First of all, this is the first time I noticed the shin guards on Eric Masterson Thor’s new outfit. His only armor covers his shins. What’s up with that? Or maybe the four circular plates on his chest are also armor? In which case, that’s an even bigger wtf? They don’t protect his heart. And his family jewels are completely unguarded!
These four issues are called, “The Thor War!” and it’s got three Thors.
Eric, Future Thor (called Dargo Ktor) and Beta Ray Bill. All three of them take on Zarrko the Tomorrow Man.
It starts with future purple-armored Stellaris being mad at Thor because he “abandoned her in space” back in Thor #424.
She knocks Masterson through his own apartment.
The fight just kind of fizzles out when future Thor shows up.
Then we see Beta Ray Bill in space, trying to help his race settle on a new planet. His hammer tells him to go to Earth, so he does. Now we have the Thor Corps.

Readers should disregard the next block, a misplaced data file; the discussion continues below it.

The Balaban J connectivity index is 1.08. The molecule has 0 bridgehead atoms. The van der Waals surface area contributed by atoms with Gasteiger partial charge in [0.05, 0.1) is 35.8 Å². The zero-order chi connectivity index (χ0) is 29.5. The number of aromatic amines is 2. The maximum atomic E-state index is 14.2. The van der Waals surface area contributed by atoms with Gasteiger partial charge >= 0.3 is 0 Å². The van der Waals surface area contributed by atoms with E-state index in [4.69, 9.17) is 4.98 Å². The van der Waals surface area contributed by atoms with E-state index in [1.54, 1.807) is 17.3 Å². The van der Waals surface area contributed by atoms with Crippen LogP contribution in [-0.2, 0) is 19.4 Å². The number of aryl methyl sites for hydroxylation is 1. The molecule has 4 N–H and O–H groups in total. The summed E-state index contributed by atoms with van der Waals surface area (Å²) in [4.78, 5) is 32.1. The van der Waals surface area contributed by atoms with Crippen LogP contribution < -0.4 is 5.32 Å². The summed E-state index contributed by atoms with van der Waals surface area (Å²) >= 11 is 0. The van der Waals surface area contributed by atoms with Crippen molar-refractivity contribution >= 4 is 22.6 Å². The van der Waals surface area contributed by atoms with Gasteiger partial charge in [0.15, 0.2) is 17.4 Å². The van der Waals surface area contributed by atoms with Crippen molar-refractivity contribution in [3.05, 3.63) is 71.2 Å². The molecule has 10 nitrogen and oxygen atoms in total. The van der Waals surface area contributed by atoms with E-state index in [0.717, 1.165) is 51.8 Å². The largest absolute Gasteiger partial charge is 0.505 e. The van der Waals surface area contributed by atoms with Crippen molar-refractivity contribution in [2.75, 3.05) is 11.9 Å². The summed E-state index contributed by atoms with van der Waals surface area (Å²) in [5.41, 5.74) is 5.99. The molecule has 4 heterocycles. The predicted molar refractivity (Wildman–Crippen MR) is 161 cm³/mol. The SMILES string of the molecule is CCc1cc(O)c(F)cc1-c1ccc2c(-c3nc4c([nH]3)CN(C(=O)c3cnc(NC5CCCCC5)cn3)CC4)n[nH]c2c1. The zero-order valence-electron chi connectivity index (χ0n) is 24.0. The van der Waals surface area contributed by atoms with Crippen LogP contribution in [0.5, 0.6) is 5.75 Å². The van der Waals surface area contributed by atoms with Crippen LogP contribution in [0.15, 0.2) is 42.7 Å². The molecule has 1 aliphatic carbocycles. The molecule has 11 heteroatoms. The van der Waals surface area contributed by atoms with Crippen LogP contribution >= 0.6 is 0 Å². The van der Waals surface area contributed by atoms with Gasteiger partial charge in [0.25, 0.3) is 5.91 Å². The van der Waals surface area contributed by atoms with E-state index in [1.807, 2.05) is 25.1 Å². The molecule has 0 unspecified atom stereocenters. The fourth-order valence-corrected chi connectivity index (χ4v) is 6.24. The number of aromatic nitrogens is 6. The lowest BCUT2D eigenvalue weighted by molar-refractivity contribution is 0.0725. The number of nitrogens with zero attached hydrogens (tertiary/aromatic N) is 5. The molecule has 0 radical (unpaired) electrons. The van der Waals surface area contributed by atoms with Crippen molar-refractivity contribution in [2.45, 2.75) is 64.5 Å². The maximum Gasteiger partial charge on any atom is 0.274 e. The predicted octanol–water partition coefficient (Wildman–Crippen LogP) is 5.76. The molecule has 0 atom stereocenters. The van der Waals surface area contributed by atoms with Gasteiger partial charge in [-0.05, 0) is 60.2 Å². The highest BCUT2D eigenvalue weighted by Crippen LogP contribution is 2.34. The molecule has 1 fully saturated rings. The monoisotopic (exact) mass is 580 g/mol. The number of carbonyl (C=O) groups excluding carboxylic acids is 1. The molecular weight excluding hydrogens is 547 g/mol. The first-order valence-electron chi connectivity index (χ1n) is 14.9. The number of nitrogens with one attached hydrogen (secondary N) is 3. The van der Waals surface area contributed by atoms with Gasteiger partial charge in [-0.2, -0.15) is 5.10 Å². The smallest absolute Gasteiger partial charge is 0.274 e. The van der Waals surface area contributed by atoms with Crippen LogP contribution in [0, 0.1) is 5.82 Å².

And now it’s time for Zarrko to show up. He needs the energy from Thors’ hammers to power his time conquering machine.
And of course the two Thors are all stupidly fighting each other. The combat draws Beta Ray Bill’s attention. Maybe he will be the voice of reason?
He quickly notes that future Thor is just a kid and Eric Masterson is…Rock stupid.
And they join up against Zarrko.
Zarrko’s secret weapons include bringing forward in time some Thor’s most (and least) famous villains.
Like Grey Gargoyle (my favorite Thor villain), Mercurio the 4-D Man, Executioner, Cobra, and some really esoteric villains nobody has heard of, and some from future Thor’s timeline (which is not canon so I’m not tagging those characters). And Loki of course.
By the end, Zarrko is defeated, Future Thor goes forward in time again, and Beta Ray goes home.
The cliffhanger is that Donald Blake is back. God I hope that means Masterson will go away. I know it doesn’t mean that. But I wish it did.
In the back-up stories, Thor’s buddies Balder and Sif are waging war on Hel trying to find the real Thor and save us all from this horrible comic. But by the end of these issues, we see that Thor isn’t in Hel so…None of these back-up stories mattered at all, except that they enabled Tom DeFalco to stretch this story across four issues.
Along the way, there’s more subplots about Eric Masterson potentially losing custody of his son, but…Nobody cares about that.